ZFIN ID: ZDB-PUB-180905-6
Plausibility of the zebrafish embryos/larvae as an alternative animal model for autism: A comparison study of transcriptome changes
Lee, S., Chun, H.S., Lee, J., Park, H.J., Kim, K.T., Kim, C.H., Yoon, S., Kim, W.K.
Date: 2018
Source: PLoS One   13: e0203543 (Journal)
Registered Authors: Chun, Hang-Suk, Kim, Cheol-Hee
Keywords: none
MeSH Terms:
  • Animals
  • Autism Spectrum Disorder/genetics
  • Autism Spectrum Disorder/metabolism
  • Disease Models, Animal
  • Embryo, Nonmammalian/metabolism*
  • Humans
  • Larva/genetics
  • Larva/metabolism*
  • Transcriptome/genetics*
  • Zebrafish/embryology*
  • Zebrafish/genetics
  • Zebrafish/metabolism*
PubMed: 30180205 Full text @ PLoS One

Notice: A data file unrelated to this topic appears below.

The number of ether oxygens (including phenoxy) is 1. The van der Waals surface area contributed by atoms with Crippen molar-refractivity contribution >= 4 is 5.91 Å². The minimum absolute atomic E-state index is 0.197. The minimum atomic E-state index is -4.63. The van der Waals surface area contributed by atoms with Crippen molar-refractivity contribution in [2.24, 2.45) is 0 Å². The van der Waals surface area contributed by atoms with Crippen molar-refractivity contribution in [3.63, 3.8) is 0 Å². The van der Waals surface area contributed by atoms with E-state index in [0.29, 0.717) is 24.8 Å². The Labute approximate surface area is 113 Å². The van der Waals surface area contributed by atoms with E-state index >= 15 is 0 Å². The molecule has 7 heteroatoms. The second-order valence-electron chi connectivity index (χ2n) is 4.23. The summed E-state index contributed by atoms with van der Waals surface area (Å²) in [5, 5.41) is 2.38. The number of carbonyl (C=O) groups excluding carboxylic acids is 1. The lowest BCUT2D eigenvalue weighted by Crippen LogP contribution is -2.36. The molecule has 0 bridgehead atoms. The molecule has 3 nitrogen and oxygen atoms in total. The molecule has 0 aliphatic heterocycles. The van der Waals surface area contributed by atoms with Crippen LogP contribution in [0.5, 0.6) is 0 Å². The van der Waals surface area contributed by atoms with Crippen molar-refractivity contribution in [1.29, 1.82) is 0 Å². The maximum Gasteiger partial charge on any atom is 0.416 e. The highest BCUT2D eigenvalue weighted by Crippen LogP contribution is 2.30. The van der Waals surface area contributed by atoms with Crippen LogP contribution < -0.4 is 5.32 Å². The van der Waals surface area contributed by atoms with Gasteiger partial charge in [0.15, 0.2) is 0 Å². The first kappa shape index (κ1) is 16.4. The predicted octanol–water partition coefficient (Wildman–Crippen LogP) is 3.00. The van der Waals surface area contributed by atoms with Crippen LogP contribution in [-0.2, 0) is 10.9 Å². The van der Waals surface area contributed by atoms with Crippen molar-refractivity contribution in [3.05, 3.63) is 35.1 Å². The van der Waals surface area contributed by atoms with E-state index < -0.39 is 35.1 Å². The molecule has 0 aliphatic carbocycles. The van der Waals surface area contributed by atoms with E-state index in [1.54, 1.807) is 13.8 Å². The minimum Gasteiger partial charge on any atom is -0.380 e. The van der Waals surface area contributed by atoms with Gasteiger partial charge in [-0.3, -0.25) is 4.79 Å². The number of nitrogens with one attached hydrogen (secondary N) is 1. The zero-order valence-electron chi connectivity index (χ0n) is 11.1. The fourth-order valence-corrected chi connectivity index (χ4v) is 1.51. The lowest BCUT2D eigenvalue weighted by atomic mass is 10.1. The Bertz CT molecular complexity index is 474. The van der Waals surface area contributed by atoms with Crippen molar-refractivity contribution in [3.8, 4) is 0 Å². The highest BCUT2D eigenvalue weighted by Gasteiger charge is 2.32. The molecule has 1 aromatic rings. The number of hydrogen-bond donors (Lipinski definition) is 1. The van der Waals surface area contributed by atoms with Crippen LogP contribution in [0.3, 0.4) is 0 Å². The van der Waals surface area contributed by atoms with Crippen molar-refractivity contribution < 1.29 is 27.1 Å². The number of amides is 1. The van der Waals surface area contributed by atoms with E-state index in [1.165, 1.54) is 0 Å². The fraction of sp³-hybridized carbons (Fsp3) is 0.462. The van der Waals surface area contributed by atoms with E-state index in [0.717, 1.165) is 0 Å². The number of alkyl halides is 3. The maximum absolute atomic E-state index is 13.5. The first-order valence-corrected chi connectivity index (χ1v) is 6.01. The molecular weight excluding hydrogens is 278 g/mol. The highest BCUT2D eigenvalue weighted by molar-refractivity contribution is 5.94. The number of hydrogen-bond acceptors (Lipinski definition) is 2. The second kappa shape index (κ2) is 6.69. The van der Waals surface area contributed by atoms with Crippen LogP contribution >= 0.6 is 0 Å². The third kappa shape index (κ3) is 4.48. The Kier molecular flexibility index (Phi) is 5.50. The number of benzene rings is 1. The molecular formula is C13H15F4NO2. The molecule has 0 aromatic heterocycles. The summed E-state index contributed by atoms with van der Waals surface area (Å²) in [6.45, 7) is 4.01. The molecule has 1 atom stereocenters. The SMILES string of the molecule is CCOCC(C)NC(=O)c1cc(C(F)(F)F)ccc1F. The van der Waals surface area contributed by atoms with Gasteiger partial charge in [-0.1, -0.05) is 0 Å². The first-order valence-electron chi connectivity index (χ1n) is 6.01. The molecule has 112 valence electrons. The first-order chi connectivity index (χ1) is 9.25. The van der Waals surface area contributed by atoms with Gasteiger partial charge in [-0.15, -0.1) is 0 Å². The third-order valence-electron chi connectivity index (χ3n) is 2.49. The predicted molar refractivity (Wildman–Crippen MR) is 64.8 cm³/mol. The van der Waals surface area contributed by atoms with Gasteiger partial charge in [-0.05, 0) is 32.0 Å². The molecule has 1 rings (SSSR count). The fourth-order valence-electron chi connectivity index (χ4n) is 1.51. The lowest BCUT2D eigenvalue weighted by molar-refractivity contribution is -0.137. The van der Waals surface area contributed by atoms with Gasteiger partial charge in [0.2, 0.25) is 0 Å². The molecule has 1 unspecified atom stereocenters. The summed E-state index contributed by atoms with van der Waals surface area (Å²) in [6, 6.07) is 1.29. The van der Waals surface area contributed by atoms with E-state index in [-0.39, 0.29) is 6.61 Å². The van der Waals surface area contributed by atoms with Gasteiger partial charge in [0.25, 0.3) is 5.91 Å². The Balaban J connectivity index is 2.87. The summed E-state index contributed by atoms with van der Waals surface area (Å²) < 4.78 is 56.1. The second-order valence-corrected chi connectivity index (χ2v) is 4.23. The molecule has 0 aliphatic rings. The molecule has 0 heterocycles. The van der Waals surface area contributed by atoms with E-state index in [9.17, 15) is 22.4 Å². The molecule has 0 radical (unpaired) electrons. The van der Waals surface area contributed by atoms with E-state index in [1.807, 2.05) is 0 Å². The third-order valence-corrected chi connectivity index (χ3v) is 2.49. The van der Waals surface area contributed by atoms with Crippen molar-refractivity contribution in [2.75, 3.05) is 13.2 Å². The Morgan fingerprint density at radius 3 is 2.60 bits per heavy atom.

Autism spectrum disorder (ASD) is a serious neurodevelopmental disorder characterized by impaired or abnormal social interaction and communication and by restricted and repetitive behaviour. ASD is highly prevalent in Asia, Europe, and the United States, and the frequency of ASD is growing each year. Recent epidemiological studies have indicated that ASD may be caused or triggered by exposure to chemicals in the environment, such as those in the air or water. Thus, toxicological studies are needed to examine chemicals that might be implicated. However, the experimental efficiency of existing experimental models is limited, and many models represent challenges in terms of animal welfare. Thus, alternative ASD animal models are necessary. To address this, we examined the efficacy of the zebrafish embryo/larva as an alternative model of ASD. Specifically, we exposed zebrafish to valproic acid (0, 12.5, 25, 50, or 100 μM), which is a chemical known to induce autism-like effects. We then analysed subsequent developmental, behavioural, and transcriptomic changes. We found that 100 μM and 50 μM valproic acid decreased the hatching rate and locomotor activity of zebrafish embryos/larvae. Transcriptomic analysis revealed significant alterations in a number of genes associated with autism, such as adsl, mbd5, shank3, and tsc1b. Additionally, we found changes in gene ontology that were also reported in previous studies. Our findings indicate that zebrafish embryos/larvae and humans with ASD might have common physiological pathways, indicating that this animal model may represent an alternative tool for examining the causes of and potential treatments for this illness.